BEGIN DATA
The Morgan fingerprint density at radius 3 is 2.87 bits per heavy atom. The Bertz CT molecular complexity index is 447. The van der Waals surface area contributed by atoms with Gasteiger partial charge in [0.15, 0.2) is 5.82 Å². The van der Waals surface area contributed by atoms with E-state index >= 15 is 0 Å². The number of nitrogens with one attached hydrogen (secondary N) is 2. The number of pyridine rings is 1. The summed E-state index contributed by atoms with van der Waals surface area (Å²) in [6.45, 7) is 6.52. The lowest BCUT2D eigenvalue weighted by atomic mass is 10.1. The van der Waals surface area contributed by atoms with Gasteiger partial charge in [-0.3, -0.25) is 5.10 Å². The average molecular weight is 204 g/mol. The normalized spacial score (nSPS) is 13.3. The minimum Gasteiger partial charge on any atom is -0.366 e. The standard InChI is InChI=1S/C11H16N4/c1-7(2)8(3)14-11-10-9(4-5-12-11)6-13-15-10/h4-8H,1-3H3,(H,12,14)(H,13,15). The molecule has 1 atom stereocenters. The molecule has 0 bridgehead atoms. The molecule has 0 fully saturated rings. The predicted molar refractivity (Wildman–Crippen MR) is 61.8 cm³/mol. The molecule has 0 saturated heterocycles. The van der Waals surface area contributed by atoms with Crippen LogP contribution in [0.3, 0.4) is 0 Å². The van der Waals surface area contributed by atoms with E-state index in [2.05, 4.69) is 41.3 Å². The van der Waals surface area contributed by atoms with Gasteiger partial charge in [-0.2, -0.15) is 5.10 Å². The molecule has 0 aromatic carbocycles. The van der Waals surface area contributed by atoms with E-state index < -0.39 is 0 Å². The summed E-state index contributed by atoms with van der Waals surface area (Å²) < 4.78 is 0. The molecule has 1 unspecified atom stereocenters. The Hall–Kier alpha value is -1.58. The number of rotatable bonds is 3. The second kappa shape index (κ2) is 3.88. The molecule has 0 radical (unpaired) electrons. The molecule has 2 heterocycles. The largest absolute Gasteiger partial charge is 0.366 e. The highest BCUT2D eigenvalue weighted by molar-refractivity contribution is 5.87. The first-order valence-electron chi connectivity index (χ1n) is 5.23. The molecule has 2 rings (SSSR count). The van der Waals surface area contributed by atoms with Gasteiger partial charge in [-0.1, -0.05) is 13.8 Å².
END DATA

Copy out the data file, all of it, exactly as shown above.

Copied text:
The Morgan fingerprint density at radius 3 is 2.87 bits per heavy atom. The Bertz CT molecular complexity index is 447. The van der Waals surface area contributed by atoms with Gasteiger partial charge in [0.15, 0.2) is 5.82 Å². The van der Waals surface area contributed by atoms with E-state index >= 15 is 0 Å². The number of nitrogens with one attached hydrogen (secondary N) is 2. The number of pyridine rings is 1. The summed E-state index contributed by atoms with van der Waals surface area (Å²) in [6.45, 7) is 6.52. The lowest BCUT2D eigenvalue weighted by atomic mass is 10.1. The van der Waals surface area contributed by atoms with Gasteiger partial charge in [-0.3, -0.25) is 5.10 Å². The average molecular weight is 204 g/mol. The normalized spacial score (nSPS) is 13.3. The minimum Gasteiger partial charge on any atom is -0.366 e. The standard InChI is InChI=1S/C11H16N4/c1-7(2)8(3)14-11-10-9(4-5-12-11)6-13-15-10/h4-8H,1-3H3,(H,12,14)(H,13,15). The molecule has 1 atom stereocenters. The molecule has 0 bridgehead atoms. The molecule has 0 fully saturated rings. The predicted molar refractivity (Wildman–Crippen MR) is 61.8 cm³/mol. The molecule has 0 saturated heterocycles. The van der Waals surface area contributed by atoms with Crippen LogP contribution in [0.3, 0.4) is 0 Å². The van der Waals surface area contributed by atoms with E-state index in [2.05, 4.69) is 41.3 Å². The van der Waals surface area contributed by atoms with Gasteiger partial charge in [-0.2, -0.15) is 5.10 Å². The molecule has 0 aromatic carbocycles. The van der Waals surface area contributed by atoms with E-state index < -0.39 is 0 Å². The summed E-state index contributed by atoms with van der Waals surface area (Å²) < 4.78 is 0. The molecule has 1 unspecified atom stereocenters. The Hall–Kier alpha value is -1.58. The number of rotatable bonds is 3. The second kappa shape index (κ2) is 3.88. The molecule has 0 radical (unpaired) electrons. The molecule has 2 heterocycles. The largest absolute Gasteiger partial charge is 0.366 e. The highest BCUT2D eigenvalue weighted by molar-refractivity contribution is 5.87. The first-order valence-electron chi connectivity index (χ1n) is 5.23. The molecule has 2 rings (SSSR count). The van der Waals surface area contributed by atoms with Gasteiger partial charge in [-0.1, -0.05) is 13.8 Å².